The Road Less Taken: Why the Danish childhood deserves UNESCO heritage recognition
Having lived in Europe for over half my life, I’ve seen many different UNESCO (United Nations Educational, Scientific and Cultural Organization) sites. From the Colosseum to the Loire Valley to the Acropolis, a world heritage site is a protected area with historical, scientific, natural or cultural features considered of outstanding value to humanity.
Worthy of heritage
The other day, I was watching a sea of little smiling faces bobbing out of cargo bikes zooming all over Copenhagen, whilst listening to the joyful sounds of free play in the park and the overall sensation of calm around children, and I couldn’t help but wonder if childhood could go on the list of protected heritage sites in Denmark.
Many Danes don’t realise how extraordinary it is to be a parent in Denmark compared to other places. The entire culture seems to esteem childhood, from employers and parents, to teachers and the government. It’s woven so tightly into the cultural fabric that most Danes would have to squint to see how uniquely special the design truly is.
“I have been pleasantly shocked at how society helps parents here,” says Emilie Hjortsø, a Dane who lived abroad much of her life and just moved back with her two children last year.
“I always knew about it growing up, but now, as a mom, I am experiencing it. They really care about kids. It’s wonderful.”
Strong societal support
Taking time off to have children is not only normal, it’s expected. To make a contrast, I’ve interviewed numerous parents in other countries who struggled enormously following the birth of their first baby due to the limited amount of parental leave they were given.
Many said they deeply regretted how they treated co-workers before becoming parents themselves. “I had no idea how hard it was,” is a sentence one often hears.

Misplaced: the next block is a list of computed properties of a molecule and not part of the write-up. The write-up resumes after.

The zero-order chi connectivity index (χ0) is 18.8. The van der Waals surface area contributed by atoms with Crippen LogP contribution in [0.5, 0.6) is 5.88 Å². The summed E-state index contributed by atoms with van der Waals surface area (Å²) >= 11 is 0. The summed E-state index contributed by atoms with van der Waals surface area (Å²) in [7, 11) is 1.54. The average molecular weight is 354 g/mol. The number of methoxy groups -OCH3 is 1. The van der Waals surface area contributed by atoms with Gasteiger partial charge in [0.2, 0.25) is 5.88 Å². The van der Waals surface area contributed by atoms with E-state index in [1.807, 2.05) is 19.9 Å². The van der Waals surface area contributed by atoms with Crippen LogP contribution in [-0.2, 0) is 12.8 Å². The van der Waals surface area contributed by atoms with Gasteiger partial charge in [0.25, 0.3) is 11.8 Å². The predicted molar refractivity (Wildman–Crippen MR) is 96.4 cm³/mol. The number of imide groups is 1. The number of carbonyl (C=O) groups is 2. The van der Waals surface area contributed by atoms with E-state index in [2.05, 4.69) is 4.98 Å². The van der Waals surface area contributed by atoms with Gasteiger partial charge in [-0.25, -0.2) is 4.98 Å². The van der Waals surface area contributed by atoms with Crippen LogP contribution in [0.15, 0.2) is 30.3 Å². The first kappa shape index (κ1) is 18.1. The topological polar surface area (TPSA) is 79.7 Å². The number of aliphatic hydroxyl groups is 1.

But how can anyone really know what childrearing entails, if society doesn’t teach its members to respect it and give the necessary support to get by and, dare we say it, enjoy it?
From its belief in the power of hygge and teaching empathy, to advocating learning through free play and a democratic approach to discipline, Danish parenting has slowly become more widely known across the globe.
Seeing how Denmark has consistently landed in the top three happiest countries in the world for over 40 years in a row, clearly they’re working with some good ingredients.
How we raise children is, by default, a big part of one’s cultural heritage because we naturally pass on what we learn. And so, it begs the question: are these ingredients worth preserving?
All about the ingredients
Sometimes it just takes a reminder from an outside perspective to see what is beautiful and sacred in our own land. This is how legacies are not lost, and future generations can continue to learn from them.
So next year, when UNESCO decides if there is something else worth protecting in Denmark that’s of value to humanity, I am voting for parenting and childhood.
With ingredients like these, the proof is in the pudding.
Jessica is a bestselling US author, Danish parenting expert, columnist, speaker and cultural researcher. Her work has been featured in TIME, The Huffington Post, The Atlantic and The NY Times, among others. She graduated with a BS in psychology and speaks four languages. Follow Jessica on IG @jessicajoelle_ or jessicajoellealexander.com.